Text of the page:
SPLOST firm gets back pay, 60-day hold on other claims

By Joel Hall


The Clayton County Board of Commissioners (BOC) narrowly avoided a vote to stop all payments to CH2M Hill, the engineering firm in charge of managing all of the Special Local Option Sales Tax (SPLOST) projects for the county.

Jeff Metarko, interim director of the Transportation and Development Department, said there is an ongoing disagreement between CH2M Hill and the department about for what services the county should pay for.

Because of the dispute, the county has not rendered payment to CH2M Hill since March of this year.

"In the contract, they are supposed to manage the work of design, right of way acquisition, inspections, and whatever they contract out," said Metarko. "They've been doing that. We have a difference of opinion between managing right of way and coordinating right of way acquisitions."

District 3 Commissioner Wole Ralph questioned whether the county is overpaying CH2M Hill for its services, and made a motion to stop payments to the company until the issue is resolved.

"I am just trying to make sure that we are not over-billed and that we are getting what we have paid for," said Ralph on Tuesday night. "I am asking them to stop the payment until they get caught up."

During the meeting, Ralph contended that since 2004, CH2M Hill has been billing the county on a monthly basis for land acquisition fees associated with SPLOST projects, something not included in the original contract. He said charging the county for land acquisition costs was "disingenuous" on the part of CH2M Hill.

"We shouldn't be billed years in advance ... for work that they have yet to do," said Ralph.

CH2M Hill presently receives 4.5 percent of the Transportation and Development department budget as a fee for managing the design, land acquisition, inspections, and contract work associated with all SPLOST projects, explained Daveitta Jenkins, SPLOST project manager for CH2M Hill.

However, she contends that acquiring the land is an additional service -- one for which the firm should be compensated.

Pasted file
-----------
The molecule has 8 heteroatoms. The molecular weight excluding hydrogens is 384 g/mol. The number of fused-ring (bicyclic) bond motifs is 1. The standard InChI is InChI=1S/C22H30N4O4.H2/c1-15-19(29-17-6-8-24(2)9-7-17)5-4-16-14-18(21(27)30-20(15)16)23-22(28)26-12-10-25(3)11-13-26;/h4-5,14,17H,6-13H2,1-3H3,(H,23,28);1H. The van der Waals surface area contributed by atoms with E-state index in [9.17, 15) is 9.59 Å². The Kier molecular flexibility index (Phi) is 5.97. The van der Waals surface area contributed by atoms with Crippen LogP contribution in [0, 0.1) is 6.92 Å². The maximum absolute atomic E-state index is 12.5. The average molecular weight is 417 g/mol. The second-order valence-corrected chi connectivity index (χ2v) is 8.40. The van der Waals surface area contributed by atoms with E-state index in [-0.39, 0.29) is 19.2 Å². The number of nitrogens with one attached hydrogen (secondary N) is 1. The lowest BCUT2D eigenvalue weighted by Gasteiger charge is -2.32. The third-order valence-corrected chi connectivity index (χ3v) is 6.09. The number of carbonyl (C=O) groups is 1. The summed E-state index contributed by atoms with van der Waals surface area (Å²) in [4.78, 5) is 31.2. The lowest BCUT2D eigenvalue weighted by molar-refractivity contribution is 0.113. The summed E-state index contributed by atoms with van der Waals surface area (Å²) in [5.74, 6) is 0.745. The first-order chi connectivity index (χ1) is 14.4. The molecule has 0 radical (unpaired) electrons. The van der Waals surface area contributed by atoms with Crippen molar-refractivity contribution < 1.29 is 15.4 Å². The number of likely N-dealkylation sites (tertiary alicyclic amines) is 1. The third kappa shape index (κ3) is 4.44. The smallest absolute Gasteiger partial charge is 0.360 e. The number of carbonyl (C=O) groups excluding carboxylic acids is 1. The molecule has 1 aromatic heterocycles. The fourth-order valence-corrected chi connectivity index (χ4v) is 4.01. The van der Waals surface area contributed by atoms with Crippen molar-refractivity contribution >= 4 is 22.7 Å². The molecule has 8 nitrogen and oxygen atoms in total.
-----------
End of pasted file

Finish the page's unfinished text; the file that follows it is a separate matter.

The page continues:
"The original contract was based off of 4.5 percent of the transportation budget and there is a statement in the contract that says to exclude the cost of land," said Jenkins. She said the contract includes multiple clauses about "additional services," which can be "negotiated at a different scope and fee."

"The first bullet is the coordination of land acquisition services, so it's clearly not in the original contract, it's in the additional services portion of the contract," said Jenkins.

"When we began work in 2004, we were asked to manage the right of way acquisition because the county clearly did not have the staff to do the work, so we took on management of the right of way acquisition services as a part of our contract, with the understanding that we would be paid the 4.5 percent also for the right of way," she said.

Commissioners Ralph and Sonna Singleton voted to stop payments to CH2M Hill, while commissioners Michael Edmondson and Virginia Gray voted to make the payments. When the tie-breaking vote fell on the shoulders of BOC Chairman Eldrin Bell, he said the matter should be held for 60 days in order to give the county's lawyers, and CH2M Hill, time to sort out differences.

He added that he would direct the county to pay CH2M Hill for the payments they had not yet received.

Bell and Gray expressed concerns that local construction firms, which CH2M Hill uses in many of the SPLOST projects, would be negatively affected by a refusal to pay CH2M Hill. Edmondson said the county needs to sit at the negotiating table with CH2M Hill before any "drastic measures" are taken.

Also during the meeting, Clayton County Police Chief Jeff Turner won a small victory. After months of persuasion, the BOC granted the police department an additional 25 exemptions to the county vehicle policy, in a 4-1 vote.

The vote will allow more police officers, who live outside of the county, to take vehicles home, instead of having to leave their cars at the station. Edmondson voted against the move, arguing that the county vehicle policy is an incentive for police officers "to live inside the county they protect."

Turner believes the move will go a long way toward preventing crime. "It's a tool that can help us be more effective in our duties," he said. "I think that's one less thing that we have to worry about, and we can move with some of the initiatives that we have for [the Criminal Investigation Division].

"I'm extremely happy that the commissioners gave us the additional cars," said Turner. "It really improves morale."